Not only is routine correspondence taking more time out of the
workday, but such distractions are literally draining the brain.
Glenn Wilson, a psychiatrist at King’s College London, found that
when test subjects who were asked to carry out problem-solving
tasks were bombarded with e-mails and phone calls, their IQs
dropped an average of 10 points (even when they were told to ignore
the interruptions). New Scientist (April 30,
2005), which reported Wilson’s findings, tells readers that other
studies have shown that those high on pot lose just 5 IQ
Believing that the Bible points to a precise place to find black
gold in Israel, evangelical Christian John Brown had his
Dallas-based company, Zion Oil, begin drilling there in June,
according to Car Busters (April/June 2005).
Faithful that the project can restore Israel to its days of
biblical glory, Zion is also building a lookout tower at the site
where evangelical pilgrims can come and pray to their god(s).
One Man’s Junk . . .
Architect Yoshio Taniguchi, who designed New York City’s Museum of
Modern Art, recently helped build a $400 million incineration plant
in Hiroshima, Japan, that doubles as a tourist destination,
complete with glass walkways and a waterfront park. According to
Shameless (Spring 2005), the city’s mayor believes
that the building will beautify what is an otherwise pretty
utilitarian-looking landscape (thanks to World War II), and, if a
bulk of the city’s 1.1 million citizens — who produce way too much
garbage — actually see their waste being processed, they might
become more environmentally conscious.
Supersize That Dream
The American Journal of Preventive Medicine (May
2005) says that if the next 100 billion burgers sold under the
Golden Arches were the chain’s plant-based McVeggie (available in
select markets), consumers would eliminate approximately 550
million pounds of saturated fat and 1.2 billion total pounds of fat
from their diets while adding 1 billion pounds of fiber and 660
million pounds of protein.
A new technique for verifying people’s identities, called keystroke
biometrics, reads a user’s typing speed and rhythm, which is nearly
as unique as a fingerprint (only 1 try in 50 yields a false
rejection). Wired (June 2005) reports that the
World Bank is already using the technology, which is cheaper and
more reliable than other forms of identification, from passwords
(which can be stolen) to keys (which get lost). And BioPassword of
Issaquah, Washington, one of the industry’s big players, is already
negotiating a deal with the intelligence community.
According to Arbitron, which records radio and TV ratings,
Spanish-language radio now has 15 percent of all young radio
listeners in the United States, up from 8.3 percent in 1999.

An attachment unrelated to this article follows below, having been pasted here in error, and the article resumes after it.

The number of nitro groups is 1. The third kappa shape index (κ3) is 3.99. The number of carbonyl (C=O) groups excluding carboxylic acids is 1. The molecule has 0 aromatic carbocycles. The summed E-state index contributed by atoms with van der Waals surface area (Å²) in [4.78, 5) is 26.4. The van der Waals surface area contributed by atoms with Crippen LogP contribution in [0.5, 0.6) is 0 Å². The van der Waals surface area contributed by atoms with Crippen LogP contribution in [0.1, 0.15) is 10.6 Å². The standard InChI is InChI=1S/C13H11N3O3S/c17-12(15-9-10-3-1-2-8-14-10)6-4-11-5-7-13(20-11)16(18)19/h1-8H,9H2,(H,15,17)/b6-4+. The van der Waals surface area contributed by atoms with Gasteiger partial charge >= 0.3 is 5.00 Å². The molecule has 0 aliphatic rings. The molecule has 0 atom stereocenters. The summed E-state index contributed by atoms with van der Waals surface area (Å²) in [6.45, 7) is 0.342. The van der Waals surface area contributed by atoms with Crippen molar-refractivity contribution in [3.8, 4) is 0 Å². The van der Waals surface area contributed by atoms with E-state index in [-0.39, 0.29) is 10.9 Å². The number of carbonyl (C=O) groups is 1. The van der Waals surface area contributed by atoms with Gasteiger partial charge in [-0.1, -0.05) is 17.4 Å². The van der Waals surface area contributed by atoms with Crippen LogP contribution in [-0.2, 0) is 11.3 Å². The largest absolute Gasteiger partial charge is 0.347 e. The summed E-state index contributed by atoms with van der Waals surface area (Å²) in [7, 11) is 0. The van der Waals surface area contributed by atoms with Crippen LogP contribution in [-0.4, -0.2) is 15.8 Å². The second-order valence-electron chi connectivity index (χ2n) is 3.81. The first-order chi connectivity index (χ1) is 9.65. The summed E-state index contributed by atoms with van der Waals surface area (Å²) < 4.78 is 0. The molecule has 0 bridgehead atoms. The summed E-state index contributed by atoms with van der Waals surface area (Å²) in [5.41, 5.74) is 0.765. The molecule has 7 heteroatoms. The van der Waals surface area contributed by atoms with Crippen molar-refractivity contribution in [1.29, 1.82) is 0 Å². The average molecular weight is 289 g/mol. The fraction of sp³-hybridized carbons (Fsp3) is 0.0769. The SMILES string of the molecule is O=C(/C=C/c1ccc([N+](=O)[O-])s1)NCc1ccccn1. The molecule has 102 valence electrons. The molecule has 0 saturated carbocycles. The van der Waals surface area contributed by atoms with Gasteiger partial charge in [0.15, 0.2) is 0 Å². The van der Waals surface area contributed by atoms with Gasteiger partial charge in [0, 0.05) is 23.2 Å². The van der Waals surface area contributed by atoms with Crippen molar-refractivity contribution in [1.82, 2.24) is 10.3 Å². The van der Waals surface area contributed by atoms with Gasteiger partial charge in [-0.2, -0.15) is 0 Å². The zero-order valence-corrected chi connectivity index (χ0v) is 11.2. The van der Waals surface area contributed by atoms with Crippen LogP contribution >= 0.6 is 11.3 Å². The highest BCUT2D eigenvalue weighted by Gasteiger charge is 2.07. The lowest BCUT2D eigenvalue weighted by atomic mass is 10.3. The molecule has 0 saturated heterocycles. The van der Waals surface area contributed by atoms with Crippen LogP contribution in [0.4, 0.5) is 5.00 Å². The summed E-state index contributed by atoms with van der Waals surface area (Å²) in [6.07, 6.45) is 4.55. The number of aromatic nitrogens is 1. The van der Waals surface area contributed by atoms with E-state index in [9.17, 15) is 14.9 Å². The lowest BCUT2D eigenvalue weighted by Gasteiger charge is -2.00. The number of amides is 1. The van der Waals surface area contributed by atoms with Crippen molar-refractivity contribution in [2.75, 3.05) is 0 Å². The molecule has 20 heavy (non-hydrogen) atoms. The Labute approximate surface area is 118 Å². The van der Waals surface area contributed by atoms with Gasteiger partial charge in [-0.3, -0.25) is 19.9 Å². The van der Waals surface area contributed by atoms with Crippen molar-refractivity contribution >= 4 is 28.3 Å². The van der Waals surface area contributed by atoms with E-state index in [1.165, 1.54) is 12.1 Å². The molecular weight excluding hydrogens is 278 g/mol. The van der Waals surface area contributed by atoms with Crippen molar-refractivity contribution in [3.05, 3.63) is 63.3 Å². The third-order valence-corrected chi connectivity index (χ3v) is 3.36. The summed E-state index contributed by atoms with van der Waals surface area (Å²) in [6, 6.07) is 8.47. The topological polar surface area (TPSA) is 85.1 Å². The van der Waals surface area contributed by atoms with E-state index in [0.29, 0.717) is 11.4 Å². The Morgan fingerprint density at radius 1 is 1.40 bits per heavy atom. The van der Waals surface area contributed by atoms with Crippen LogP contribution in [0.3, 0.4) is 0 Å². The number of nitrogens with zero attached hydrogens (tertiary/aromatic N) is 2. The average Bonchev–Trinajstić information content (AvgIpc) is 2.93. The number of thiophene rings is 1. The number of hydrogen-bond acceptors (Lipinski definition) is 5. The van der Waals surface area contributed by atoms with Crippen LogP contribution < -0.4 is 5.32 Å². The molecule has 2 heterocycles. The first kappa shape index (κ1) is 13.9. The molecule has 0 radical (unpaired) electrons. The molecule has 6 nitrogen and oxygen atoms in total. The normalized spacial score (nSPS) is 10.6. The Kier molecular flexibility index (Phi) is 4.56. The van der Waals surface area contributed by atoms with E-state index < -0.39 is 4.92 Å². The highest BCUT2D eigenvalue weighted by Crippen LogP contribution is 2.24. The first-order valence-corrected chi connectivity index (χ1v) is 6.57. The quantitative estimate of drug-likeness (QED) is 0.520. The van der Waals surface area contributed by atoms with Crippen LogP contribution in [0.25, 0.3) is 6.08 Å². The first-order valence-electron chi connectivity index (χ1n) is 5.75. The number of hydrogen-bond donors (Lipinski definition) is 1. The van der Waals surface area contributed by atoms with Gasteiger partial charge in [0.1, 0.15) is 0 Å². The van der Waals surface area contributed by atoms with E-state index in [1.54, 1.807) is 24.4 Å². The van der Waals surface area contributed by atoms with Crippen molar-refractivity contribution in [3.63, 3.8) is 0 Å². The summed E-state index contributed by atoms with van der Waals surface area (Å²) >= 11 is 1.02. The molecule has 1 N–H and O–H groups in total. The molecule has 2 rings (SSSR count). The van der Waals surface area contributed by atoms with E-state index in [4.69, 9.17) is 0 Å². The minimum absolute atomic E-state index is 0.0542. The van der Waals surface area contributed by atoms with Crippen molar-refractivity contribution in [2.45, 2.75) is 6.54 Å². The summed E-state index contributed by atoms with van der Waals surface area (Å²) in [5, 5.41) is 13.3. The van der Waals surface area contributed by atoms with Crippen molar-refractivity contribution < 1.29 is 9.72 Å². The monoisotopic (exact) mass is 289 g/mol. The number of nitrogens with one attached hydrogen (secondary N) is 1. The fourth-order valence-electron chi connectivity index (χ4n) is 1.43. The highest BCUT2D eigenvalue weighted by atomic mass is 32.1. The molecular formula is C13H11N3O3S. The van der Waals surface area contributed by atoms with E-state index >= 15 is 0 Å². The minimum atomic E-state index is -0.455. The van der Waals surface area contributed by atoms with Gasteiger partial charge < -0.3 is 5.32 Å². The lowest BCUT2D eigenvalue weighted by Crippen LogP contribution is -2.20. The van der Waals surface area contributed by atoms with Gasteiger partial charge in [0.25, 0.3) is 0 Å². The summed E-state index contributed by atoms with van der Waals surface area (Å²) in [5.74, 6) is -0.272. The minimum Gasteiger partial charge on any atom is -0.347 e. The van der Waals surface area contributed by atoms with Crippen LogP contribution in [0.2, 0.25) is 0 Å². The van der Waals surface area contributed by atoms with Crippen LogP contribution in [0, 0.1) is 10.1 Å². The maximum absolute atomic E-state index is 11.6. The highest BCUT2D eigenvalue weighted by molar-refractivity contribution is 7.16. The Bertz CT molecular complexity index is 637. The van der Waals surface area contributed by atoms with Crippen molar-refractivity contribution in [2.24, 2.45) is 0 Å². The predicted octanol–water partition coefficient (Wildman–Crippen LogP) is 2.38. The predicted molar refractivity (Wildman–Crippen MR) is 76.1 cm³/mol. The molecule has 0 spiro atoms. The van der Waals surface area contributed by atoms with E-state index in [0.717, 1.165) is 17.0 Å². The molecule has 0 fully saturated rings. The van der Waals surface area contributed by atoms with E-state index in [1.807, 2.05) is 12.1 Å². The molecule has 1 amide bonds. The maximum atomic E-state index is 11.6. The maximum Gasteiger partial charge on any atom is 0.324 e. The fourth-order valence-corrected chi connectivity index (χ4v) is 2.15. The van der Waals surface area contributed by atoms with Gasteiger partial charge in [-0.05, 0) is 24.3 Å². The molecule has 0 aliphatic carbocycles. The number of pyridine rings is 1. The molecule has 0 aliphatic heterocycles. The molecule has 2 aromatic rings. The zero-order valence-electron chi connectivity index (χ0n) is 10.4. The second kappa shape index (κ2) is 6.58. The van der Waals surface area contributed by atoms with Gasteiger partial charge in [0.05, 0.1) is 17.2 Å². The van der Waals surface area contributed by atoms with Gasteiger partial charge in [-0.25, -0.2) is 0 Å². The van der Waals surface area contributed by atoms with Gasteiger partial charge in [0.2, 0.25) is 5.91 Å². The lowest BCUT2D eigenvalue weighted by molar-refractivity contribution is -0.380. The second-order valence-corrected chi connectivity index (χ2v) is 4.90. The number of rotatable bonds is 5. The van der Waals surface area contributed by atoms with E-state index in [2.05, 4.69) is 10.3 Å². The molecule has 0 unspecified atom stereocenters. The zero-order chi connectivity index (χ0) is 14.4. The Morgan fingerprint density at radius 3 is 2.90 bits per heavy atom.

Rock and Rap Confidential (May 2005) urges readers
not to dismiss this increase as just an overdue reflection of
massive Hispanic immigration. It’s also a musical phenomenon, with
listeners across the demographic spectrum grooving on music from
south of the border. Which is why the ‘hurban’ format — half
English, half Spanish — is gaining momentum at massive chains such
as Clear Channel and many Top 40 stations are regularly programming
Spanish-language tracks for the first time.
Movies on the Move
Subversive cinephiles are squatting in parking lots coast to coast
and projecting films on the outside walls of nearby buildings in an
effort to preserve the spirit of an imperiled American institution
— the drive-in movie. To find a guerrilla drive-in near you,
Blackbook (Spring 2005) suggests starting with the
Internet, where some groups, like rad.art in Ann Arbor, Michigan,
post locations and showtimes. Since open-air exhibition is
technically illegal, though, your best bet is to take your
sweetheart for a late-night drive and keep your eyes peeled for an
abandoned strip mall.
The Money Shot
The year’s most scintillating sex magazine is devoid of air-brushed
photos, and there is no forum for readers to tell tall tales from
the bedroom. $pread
is a new trade pub for workers in the sex business, which includes
everyone from strippers to erotic masseurs to call girls and boys.
City Limits (May/June 2005) observes that the
illustration-heavy, black-and-white mag is pro-sex, in favor of
legalizing (and regulating) prostitution, and up-front about the
pros and cons of the business.
Next time those smarmy guys or gals at the singles bar won’t take a
hint, just give them what they want: the digits. Don’t give out
your private number, though (or a fake one) — put your tormentor
in touch with the Rejection Hotline, which Moment
(June 2005) reports is now available in some 25 cities. Callers who
dial in hear the following straightforward message: ‘The person who
gave you this number does not want to talk to you or see you